In a quiet moment, the idea of taking a highly scientific poll on the twitters seemed like a good idea. So I did. This was the result:
Granted, the respondents were a select group, and there was no “all of the above” option because that wouldn’t have helped at all. Twitter polls are limited to four choices, so my fifth through 99th couldn’t be included. Maybe my poll wasn’t really all that scientific.
When let loose in the wild, there were a small group of Second Amendment enthusiasts who bitched at my failure to include their pet right in the mix. They had a point, as the right most at risk is often the right you care most about. That was their concern, and my failure to include it reflected my bias.
It’s true. Each of the choices included reflected my bias, something to remember when kvelling about empirical studies that are replete with hidden bias that serves to produce desired outcomes. One reason the top two answers were the top two answers is that they were two of the four possible answers. If I hadn’t included them, they couldn’t be answers at all, so I skewed the results from the start.
And yet, my quasi-scientific poll offers some illumination as to what is pressing on the select universe of twitterers who saw it and voted. Not only do people no longer subscribe to the principle that people are presumed innocent until proven guilty beyond a reasonable doubt, but they’re remarkably proud of their feelings.
We saw it here in the comments to posts addressing the presumption. It’s not just the mobs of #MeToo for whom no evidence beyond a teary-eyed accusation is needed to go out and destroy their enemies, but the smugness of certainty that a newspaper or online story about how someone is awful proves they’re awful. A press conference by a prosecutor is taken as indisputable gospel when one wants to believe.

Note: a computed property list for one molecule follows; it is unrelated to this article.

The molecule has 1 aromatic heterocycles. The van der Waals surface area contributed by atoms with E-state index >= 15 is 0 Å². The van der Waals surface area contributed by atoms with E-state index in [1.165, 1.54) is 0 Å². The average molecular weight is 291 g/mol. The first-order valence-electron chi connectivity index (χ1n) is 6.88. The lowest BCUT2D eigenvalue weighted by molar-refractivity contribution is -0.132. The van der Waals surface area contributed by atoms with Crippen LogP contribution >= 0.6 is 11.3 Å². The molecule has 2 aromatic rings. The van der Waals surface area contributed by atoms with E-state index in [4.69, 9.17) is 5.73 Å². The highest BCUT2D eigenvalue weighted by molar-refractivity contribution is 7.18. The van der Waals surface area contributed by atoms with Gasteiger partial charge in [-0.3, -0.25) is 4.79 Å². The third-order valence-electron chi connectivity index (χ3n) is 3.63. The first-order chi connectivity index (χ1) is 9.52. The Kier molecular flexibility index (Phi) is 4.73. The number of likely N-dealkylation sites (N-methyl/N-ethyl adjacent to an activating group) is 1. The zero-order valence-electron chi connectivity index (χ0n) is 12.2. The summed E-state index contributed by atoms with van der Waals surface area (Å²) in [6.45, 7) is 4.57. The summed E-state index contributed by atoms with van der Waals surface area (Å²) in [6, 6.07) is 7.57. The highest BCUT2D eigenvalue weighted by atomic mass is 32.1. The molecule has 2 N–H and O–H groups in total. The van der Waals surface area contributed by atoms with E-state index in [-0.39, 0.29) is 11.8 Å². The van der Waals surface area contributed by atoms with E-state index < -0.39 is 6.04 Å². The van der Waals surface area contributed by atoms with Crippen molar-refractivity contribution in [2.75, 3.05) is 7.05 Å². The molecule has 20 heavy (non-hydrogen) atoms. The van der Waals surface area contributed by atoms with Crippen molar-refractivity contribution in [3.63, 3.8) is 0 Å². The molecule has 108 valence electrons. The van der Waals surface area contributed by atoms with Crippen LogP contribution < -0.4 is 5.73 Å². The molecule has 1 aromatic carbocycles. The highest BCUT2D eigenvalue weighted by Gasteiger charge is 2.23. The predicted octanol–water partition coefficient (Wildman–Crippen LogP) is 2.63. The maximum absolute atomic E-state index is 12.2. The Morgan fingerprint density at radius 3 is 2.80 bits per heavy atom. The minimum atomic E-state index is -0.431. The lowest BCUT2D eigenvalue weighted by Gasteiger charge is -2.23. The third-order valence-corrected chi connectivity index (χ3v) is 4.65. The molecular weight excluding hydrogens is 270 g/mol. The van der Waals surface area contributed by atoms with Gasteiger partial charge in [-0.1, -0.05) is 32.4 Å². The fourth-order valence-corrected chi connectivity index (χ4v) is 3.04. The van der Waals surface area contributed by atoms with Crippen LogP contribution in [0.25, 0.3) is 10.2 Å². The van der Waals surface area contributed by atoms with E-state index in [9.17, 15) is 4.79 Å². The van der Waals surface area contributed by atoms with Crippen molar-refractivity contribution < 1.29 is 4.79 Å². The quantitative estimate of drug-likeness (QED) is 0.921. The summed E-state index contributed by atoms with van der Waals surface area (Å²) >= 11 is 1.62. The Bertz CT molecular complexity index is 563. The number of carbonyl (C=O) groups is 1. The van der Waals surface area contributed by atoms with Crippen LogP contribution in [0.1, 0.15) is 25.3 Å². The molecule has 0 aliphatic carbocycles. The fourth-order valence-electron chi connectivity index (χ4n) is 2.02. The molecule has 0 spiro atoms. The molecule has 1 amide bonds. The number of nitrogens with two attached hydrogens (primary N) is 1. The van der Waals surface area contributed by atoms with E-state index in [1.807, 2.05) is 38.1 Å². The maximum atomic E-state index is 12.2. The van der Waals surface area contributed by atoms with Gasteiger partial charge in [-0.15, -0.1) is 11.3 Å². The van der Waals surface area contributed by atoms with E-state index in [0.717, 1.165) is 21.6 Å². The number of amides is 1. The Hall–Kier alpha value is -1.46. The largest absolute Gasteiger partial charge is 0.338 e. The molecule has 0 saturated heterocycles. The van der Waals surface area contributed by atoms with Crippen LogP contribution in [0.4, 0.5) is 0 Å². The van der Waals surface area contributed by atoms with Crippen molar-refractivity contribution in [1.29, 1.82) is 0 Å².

But there’s more. It’s not just that we’ve succumbed to our base, visceral feelings about unproven guilt, but that smart people announce it in their stentorian voice as if it’s a matter of pride that they believe in the guilt of someone as yet unconvicted, for whom not an iota of evidence has been proffered. They demand their right to believe in other people’s guilt. They demand their right to announce their belief in other people’s guilt.
The presumption of innocence is not just a foundational tenet of our jurisprudence, mandated by reason (you can’t prove a negative) and policy (the burden is on the state). but a principle to which we used to aspire, hard as it was to get over our gut feelings that someone was, well, guilty.
Every time someone argues, as someone almost always does, that they are entitled to believe in guilt based on nothing more than what they read and their deep, abiding feelings, the answer is the same. Of course you’re allowed to believe. There’s no crime of premature believing in the first degree, and this being America, each of us is entitled to believe whatever the hell we want, no matter how wrong it may be.
But no one can force you to believe in someone’s guilt when you weren’t a witness to the event, aren’t emotionally tied to it by consanguinity and didn’t keep a keen eye on the evidence presented. You are entitled to be unprincipled, but that’s a choice you make.
Yet, as we’ve learned from death row exonerations where nearly everyone was absolutely certain that the accused was guilty, it’s not necessarily so. No, that doesn’t prove them innocent, but that’s not how our principles work. Once the presumption of innocence is gone, the rest of due process doesn’t really matter all that much.